As the two major coalitions in the Bihar Vidhan Sabha election contest continue to prophesy a clear victory for themselves, we will know in a week the people’s verdict. In the meantime, predictably, the electoral battle has hinged broadly on three factors: (a) How the Mahadalits and the Extremely Backward Castes (EBCs) have voted? (b) Which way the majority of women has tilted? and (c) Whether or not the Prime Minister has retained his appeal to the younger aspirational generation.
At time when people are changing their Facebook profile to support the Digital India programme with the vision to transform India into a digitally empowered society and knowledge economy, I write in intense grief that witch-hunt still exists in Indian society.
On Monday, October 19, in a general election, the Canadian voters threw out Stephen Harper, the Conservative Party Prime Minister for two terms (nine years). According to the majority of Canadians, Stephen Harper, going into his second term, had become very overbearing. He enforced his conservative policies, slashed down social services programs, favored wealthy to become more rich, denied environmental problems and suppressed dissent not only from the academic or scientific community but also within his own party.
A number of writers in India have recently returned their Sahitya Akademi (National Academy of Letters) awards in protest of government silence on violence.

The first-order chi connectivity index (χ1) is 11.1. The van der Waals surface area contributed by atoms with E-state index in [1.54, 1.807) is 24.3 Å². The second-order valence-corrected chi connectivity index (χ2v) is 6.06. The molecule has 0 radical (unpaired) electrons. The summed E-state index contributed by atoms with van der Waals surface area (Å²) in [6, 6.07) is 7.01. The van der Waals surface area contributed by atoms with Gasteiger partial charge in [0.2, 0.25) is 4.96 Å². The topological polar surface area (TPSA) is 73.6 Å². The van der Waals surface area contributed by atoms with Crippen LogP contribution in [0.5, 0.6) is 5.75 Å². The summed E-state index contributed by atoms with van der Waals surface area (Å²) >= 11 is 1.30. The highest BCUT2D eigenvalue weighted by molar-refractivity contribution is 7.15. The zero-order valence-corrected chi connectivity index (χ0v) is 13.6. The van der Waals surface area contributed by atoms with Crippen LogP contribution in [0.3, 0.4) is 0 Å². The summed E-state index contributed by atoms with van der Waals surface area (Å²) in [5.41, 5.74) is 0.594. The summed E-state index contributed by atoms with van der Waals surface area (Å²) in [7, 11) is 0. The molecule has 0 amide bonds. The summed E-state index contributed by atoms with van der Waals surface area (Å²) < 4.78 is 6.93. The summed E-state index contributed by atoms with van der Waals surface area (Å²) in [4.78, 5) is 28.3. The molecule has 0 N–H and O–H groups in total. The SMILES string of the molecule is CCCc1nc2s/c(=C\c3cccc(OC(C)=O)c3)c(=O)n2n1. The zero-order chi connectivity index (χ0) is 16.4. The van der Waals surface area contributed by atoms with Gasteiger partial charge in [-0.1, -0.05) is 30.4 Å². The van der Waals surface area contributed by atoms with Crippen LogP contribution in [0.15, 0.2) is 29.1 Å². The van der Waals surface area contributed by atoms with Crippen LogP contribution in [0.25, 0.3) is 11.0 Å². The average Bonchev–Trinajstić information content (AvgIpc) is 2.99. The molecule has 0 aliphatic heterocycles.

An estimated mob of 200 Hindus recently lynched a 50-year-old Muslim worker Mohammad Akhlaq for presumably eating beef at his home in Dadri, a small village near Indian capital New Delhi. They also severely injured his son Danish.
"All politics is local," Tip O'Neill, the former U.S. Speaker of the House of Representatives, is reputed to have once observed.
In the context of the ongoing Bihar Vidhan Sabha election also, the politics depends on what the pulls and pressures are in each constituency. From a distance, it’s difficult to gauge the public mood and therefore the voting trend. Even the reporters on the ground send mixed signals.
India has never been a communal and theocratic country. Unity in cultural and religious diversity has always been the essence of our political system. The Jinx as beef reminds us again that the onetime British Raj used it to divide and confuse people.
In the closing hours of the campaign, it seems both sides (the NDA and the Grand Alliance) are desperately engaged in propaganda war. There are very little to educate and more to arouse the voters.
Communication Minister Ravi Shankar Prasad in the Modi administration recently told the nation that the government has decided to discontinue the stamps of former Prime Ministers Indira Gandhi and Rajiv Gandhi stating that “[P]ostage stamps should honour leading lights of the nation and not members of one family.”
In less than a week Bihar embarks upon electing its Vidhan Sabha legislators who will be the custodians of the state’s fate for the next five years. The Yadavs, with their 14% share in the electorate, are the most coveted constituency for any political party or alliance. Together with the Muslims, it is claimed; they can again write the horoscope of Bihar. Politicians and pundits all emphasize the intrinsic socio-political strength of this caste that belongs to the Other Backward Caste (OBCs) category.